Most of this metadata can be imported automatically when you use the Load Tables and Load Fields button at the top of the interface.

Here is a screenshot of the completed definition. (Click on the image to enlarge)

EDW Contacts

I made only a few modifications to the default metadata that was imported using the import tables button. I added:

  • to contact_id, the linked table DM Contacts
  • to sector_id, the linked table DM Contact Sector
  • a new field called Annual Income Band with the following formula (SQL Server Syntax):
    case when <a>.annual_income = 0 then ‘Unknown’ when <a>.annual_income < 30000 then ‘<30K’ when <a>.annual_income < 50000 then ’30-50K’ when <a>.annual_income < 75000 then ’50K-75K’ when <a>.annual_income < 125000 then ’75K-125K’ else ‘125K+’ end
  • a new field called Age Band with the following formula (SQL Server Syntax):
    case when <a>.age < 30 then ‘<30′ when <a>.age < 40 then ’30-40′ when <a>.age < 50 then ’40-50′ else ’50+’ end

The new fields could have been defined within a database view (which is what I would recommend), but I wanted to demonstrate how they can also be added directly from within the metadata of Set Analysis. The syntax will be database specific. (There is much more information about this in the Set Architect Manual)


The second table we needed to set up is sector. The unique key for this table is Sector Id. Because the sector table is a lookup table for customer, we indicate that this is indeed a Lookup Object and NOT a source table.

Here is a screenshot of the completed definition. (Click on the image to enlarge)

EDW Sectors

I made only one modifications to the default metadata that was imported using the import tables button. I added:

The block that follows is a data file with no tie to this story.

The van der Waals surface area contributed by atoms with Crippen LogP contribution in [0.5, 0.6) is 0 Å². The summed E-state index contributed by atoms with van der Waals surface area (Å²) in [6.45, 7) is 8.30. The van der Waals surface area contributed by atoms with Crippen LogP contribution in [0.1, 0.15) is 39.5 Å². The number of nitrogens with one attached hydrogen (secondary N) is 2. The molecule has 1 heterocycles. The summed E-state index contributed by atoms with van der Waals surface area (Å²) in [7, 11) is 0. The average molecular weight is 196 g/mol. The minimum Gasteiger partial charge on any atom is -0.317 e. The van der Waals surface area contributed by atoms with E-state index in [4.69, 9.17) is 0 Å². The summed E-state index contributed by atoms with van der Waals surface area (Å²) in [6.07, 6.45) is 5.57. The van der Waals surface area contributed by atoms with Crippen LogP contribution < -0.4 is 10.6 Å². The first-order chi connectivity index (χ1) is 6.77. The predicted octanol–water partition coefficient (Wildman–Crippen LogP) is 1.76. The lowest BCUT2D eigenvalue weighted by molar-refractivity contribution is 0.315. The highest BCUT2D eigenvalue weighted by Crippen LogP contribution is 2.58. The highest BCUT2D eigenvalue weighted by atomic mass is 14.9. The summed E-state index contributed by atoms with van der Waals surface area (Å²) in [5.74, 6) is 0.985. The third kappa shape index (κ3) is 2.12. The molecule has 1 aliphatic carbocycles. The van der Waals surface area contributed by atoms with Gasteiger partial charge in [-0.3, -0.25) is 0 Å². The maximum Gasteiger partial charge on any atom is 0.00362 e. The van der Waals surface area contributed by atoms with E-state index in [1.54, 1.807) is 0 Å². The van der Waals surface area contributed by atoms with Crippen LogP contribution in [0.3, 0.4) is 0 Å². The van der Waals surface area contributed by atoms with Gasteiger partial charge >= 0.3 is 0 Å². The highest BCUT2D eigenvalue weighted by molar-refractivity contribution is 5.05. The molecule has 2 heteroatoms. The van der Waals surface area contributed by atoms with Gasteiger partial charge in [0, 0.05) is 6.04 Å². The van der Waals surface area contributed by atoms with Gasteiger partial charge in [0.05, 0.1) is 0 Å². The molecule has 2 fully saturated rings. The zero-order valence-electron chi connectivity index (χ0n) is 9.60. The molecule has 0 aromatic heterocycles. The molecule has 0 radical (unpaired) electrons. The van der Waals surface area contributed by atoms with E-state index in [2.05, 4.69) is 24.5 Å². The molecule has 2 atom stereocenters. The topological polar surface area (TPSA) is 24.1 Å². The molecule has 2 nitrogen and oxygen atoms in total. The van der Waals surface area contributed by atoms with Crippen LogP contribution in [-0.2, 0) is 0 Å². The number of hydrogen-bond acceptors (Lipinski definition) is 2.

• to sector_id, the linked table DM Contact Sectors

As I’ve mentioned before you can define lookup tables from within Set Architect, but why? Why not create a new view and join the Contacts and Sectors tables into a common view on the sector_id? By pushing this to the database, you can simplify your configuration and you don’t have to worry about a lookup tables with lookups (e.g. state -> country -> continent).


Next is the product table. The unique key for this table is Product Id. Because the product table is not a lookup table, we indicate that this is indeed a source table.

Here is a screenshot of the completed definition. (Click on the image to enlarge)

EDW Products

I made only one modifications to the default metadata that was imported using the import tables button. I added:

  • to product_id, the linked table DM Products


The fourth and final table we needed to set up is fact table. There is no unique key for this fact table, but that doesn’t matter because we won’t be creating sets on top of orders. (If we needed to, then we would need an order_key which could be inserted into the set_ tables for linking). Because this fact table is not a lookup table, we indicate that this is a source table.

Here is a screenshot of the completed definition. (Click on the image to enlarge)

EDW Fact Orders

I made only a few modifications to the default metadata that was imported using the import tables button. I added:

  • to contact_id, I added the linked table DM Contacts
  • to product_id, I added the linked table DM Products
  • a new field called Quarter with the formula (SQL Server Syntax):
    case when <a>.week between 1 and 13 then ‘Q1’ when <a>.week between 14 and 26 then ‘Q2’ when
    <a>.week between 27and 39 then ‘Q3’ else ‘Q4’ end